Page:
Still crazy about stones

A few of the remaining standing stones at Avebury, in England. Most of the original 600 stones...
A few of the remaining standing stones at Avebury, in England. Most of the original 600 stones are gone. Photos by Liz Breslin.
I grew up with a father crazy about megaliths, monoliths and "stupid old rocks put here a trillion years ago so Dad could bore us with them today".

So it's a mystery to me how I could have reached the tender age of never-you-mind without being aware of Avebury.

Actually, that's not strictly true.

I'd seen the Red Lion pub and a bunch of '70s rockers tripping around the stones in a film called Still Crazy.

But I'd assumed they were a movie set.

I mean, if there was a site older, larger and more megalithically monumental than Stonehenge, surely I would have been dragged there as a child?Apparently not.

Avebury came up in conversation on my last visit to the UK.

There we were, driving around the dire metropolis of Milton Keynes; I casually wondered aloud where the names of the horizontal and vertical roads came from.

Avebury, Silbury and Midsummer Boulevards.

My father nearly crashed the car in his gesticulating excitement.

The alignment, the significance, the pagan possibilities!Next thing I knew we were heading down the A4 to Wiltshire.

Silbury Hill was first on the itinerary.

And on the horizon, as it happened.

Silbury Hill appears to have been built up in layers of incredible precision.
Silbury Hill appears to have been built up in layers of incredible precision.
It was, no surprises, a hill.

But I wasn't prepared for quite how artificial it looked - some comparisons are made to the pyramids in Egypt.

It isn't a true burial mound like the nearby West Kennet Long Barrow, and nobody is really sure of its purpose, but one thing is for sure - it has been built up in layers of incredible precision.

In, like, the olden days.

Without, like, measuring stuff to help them make all the right angles.

How did they do that? Being a 21st-century girl, I needed an interactive information board to help me put it into historical context, but all I had was an open road, with green paddocks sprouting sheep, bumps and barrows.

Next stop Avebury.

We arrived early.

No ageing rock stars in the Red Lion, right on the corner of the main through road.

White walls, thatch and a Fish and Chips sign next to the picnic benches in the cobbled courtyard: it was everything an English pub should be.

A road of rambling bungalows ran towards the bus park.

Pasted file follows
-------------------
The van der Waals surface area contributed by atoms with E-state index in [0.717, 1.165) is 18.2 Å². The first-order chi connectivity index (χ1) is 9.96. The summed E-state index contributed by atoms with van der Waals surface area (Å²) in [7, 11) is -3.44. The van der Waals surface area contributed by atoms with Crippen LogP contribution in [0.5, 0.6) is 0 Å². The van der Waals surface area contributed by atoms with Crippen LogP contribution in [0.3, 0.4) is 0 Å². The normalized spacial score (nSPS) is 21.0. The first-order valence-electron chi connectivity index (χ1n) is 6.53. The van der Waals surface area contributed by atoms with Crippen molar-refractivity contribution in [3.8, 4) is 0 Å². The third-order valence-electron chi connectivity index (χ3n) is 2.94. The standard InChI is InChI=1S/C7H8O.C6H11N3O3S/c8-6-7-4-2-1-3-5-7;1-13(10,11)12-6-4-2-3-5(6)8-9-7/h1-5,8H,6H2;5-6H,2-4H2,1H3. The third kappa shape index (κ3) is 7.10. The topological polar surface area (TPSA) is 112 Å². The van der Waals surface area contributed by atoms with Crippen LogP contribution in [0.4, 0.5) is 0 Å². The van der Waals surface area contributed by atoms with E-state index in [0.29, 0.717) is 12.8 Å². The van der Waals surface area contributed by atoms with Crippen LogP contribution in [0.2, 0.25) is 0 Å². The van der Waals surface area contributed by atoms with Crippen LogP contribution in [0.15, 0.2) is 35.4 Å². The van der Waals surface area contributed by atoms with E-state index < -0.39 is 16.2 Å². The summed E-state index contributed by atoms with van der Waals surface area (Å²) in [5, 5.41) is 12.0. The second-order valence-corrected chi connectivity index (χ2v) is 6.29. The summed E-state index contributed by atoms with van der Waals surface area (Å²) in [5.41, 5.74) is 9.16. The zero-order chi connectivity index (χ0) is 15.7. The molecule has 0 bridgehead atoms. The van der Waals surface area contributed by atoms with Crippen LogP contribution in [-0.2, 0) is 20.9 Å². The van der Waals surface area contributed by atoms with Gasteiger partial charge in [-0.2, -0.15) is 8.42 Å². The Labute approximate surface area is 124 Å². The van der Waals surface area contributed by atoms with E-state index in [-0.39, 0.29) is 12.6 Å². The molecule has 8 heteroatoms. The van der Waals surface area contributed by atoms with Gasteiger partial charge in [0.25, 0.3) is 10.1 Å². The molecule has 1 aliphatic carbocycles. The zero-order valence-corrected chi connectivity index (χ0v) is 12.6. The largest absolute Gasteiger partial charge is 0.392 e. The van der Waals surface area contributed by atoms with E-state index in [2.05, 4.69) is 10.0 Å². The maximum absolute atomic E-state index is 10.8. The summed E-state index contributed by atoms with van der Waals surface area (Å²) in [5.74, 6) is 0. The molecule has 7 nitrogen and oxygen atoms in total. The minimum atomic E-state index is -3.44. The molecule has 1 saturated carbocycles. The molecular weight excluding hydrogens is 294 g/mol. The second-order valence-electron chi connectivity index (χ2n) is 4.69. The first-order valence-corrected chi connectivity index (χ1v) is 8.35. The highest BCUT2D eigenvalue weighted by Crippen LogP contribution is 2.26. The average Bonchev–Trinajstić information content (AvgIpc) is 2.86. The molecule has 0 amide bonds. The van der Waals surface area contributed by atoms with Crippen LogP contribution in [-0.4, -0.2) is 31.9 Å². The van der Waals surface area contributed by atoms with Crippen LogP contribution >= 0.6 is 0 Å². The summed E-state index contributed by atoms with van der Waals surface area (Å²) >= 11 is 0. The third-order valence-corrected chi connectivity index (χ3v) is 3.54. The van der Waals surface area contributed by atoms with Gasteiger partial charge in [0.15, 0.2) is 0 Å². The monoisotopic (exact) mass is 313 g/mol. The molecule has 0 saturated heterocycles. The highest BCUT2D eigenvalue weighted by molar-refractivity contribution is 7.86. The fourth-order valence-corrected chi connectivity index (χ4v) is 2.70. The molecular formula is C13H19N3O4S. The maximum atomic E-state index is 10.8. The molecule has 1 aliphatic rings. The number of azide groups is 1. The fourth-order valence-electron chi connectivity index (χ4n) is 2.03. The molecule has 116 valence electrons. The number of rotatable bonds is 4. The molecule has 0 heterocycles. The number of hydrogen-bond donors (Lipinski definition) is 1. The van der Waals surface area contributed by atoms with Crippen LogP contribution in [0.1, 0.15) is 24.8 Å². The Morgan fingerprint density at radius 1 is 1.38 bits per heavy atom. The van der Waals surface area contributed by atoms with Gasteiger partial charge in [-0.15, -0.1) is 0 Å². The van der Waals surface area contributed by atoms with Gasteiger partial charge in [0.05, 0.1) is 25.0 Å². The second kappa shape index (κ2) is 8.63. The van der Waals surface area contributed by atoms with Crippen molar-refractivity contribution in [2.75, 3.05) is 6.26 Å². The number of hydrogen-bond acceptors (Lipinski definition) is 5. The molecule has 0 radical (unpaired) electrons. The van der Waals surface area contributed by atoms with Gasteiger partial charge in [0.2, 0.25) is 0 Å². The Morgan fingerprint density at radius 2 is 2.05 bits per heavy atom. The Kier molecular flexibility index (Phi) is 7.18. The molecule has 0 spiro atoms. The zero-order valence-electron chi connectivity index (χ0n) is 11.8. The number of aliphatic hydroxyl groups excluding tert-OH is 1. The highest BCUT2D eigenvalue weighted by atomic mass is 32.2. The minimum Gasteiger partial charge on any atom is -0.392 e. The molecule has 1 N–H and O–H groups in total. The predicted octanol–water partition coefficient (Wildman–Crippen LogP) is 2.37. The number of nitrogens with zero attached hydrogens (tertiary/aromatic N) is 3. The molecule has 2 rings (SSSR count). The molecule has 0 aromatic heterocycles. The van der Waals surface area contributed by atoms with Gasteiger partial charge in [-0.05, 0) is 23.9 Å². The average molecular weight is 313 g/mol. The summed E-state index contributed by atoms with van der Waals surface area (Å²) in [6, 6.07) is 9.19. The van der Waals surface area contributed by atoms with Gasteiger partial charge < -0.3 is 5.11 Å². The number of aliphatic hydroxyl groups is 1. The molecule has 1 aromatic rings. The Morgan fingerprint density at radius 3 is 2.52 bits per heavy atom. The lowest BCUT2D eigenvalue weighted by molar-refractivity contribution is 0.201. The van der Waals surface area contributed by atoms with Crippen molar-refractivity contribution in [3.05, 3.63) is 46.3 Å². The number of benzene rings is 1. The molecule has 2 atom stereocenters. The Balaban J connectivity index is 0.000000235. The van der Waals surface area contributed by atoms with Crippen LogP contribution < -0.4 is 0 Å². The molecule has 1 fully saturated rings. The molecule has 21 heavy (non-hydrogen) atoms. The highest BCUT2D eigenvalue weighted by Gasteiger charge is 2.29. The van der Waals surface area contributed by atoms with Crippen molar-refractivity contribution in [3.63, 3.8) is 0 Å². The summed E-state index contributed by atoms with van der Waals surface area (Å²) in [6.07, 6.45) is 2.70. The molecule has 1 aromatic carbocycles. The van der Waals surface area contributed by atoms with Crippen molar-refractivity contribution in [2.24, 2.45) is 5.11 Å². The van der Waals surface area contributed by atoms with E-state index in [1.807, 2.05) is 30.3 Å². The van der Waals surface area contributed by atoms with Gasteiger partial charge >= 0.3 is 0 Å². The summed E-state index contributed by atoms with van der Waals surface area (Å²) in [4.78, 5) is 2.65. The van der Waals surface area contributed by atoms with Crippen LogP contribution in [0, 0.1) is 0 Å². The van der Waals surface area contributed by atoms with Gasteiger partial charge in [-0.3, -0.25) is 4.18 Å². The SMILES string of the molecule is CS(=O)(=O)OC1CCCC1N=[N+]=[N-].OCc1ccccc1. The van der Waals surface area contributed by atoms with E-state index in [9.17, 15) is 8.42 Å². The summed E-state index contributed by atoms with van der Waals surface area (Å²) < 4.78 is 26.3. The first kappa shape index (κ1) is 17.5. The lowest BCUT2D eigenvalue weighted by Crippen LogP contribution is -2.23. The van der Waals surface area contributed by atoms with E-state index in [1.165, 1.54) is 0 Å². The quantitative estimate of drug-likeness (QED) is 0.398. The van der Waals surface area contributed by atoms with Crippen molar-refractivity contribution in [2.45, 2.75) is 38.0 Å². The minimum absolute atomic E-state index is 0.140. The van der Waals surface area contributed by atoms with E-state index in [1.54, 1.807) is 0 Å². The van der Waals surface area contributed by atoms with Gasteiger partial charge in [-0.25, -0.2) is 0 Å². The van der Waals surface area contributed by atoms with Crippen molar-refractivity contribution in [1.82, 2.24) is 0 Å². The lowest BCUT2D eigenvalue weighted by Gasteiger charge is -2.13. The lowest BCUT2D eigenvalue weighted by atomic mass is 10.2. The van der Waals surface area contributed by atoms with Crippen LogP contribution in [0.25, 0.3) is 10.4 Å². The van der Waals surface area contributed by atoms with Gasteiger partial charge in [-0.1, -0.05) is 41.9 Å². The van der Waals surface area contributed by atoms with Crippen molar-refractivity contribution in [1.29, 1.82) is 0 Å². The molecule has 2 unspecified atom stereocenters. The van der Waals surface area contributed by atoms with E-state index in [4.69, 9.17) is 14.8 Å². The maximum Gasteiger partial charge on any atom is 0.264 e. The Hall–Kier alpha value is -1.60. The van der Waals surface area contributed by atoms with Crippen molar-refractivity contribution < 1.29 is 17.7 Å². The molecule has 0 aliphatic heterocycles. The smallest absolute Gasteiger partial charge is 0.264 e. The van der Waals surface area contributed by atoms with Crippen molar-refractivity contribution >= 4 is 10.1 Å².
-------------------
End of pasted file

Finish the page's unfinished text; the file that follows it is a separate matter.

And then there were the stones.

Tall thin stones.

Male, apparently.

Short fatties.

The females.

How bizarre to build a village around such a site.

How did this happen? And how do we even know?Well, according to the font of wisdom (aka my Dad), you can find a lot out about mega Neolithic treasures by analysing ancient pollen and snail fossils.

In Avebury's case, we also have written records and maps left by John Aubrey and William Stuckley.

These chart a sad decline.

Once the largest stone circle in Britain, and, unlike its more famous cousin, a true henge (with the ring bank outside the ditch - such knowledge, my father would be proud), the site has been degraded over the years by ignorance in various guises.

In the 14th century, religious do-gooders decided to literally bury the evidence of paganism.

How do we know this? When Alexander Keiller bought the area in the 1930s, he commenced excavations.

Human bones were found under one of these toppled totems, now called the Barber stone, due to a pair of 14th-century scissors (thought to be for hairdressing) found preserved near the body.

The majority of the 600 or more stones have been irretrievably lost - about 70 now remain standing, with concrete markers to show where others stood.

Where did they go, these stones? As usual, Dad had the answer.

Locals used them in building their houses.

In fact, the sign outside the Avebury Chapel proudly states, "Founded in 1670, the Avebury Chapel Centre is situated in a unique location, inside a stone circle and a World Heritage Site and is possibly the only one like it in the world.

It was built using Sarsen stone from the circle itself".

And they're proud of that now?The Museum at Avebury is named after Mr Keiller, whose family fortunes had been made in marmalade.

A keen archaeologist, he was responsible for some of the first aerial surveying work in England.

From the early 1930s Keiller undertook excavation projects each year at Avebury.

Work was halted by World War 2, but when he sold the site to the National Trust in 1943 it was worth far more than the 12,000 of land value he asked for it.

He must have been more of a megalith nerd than my father.

Avebury - still crazy after all these years.

• Liz Breslin lives in Hawea Flat.


Add a Comment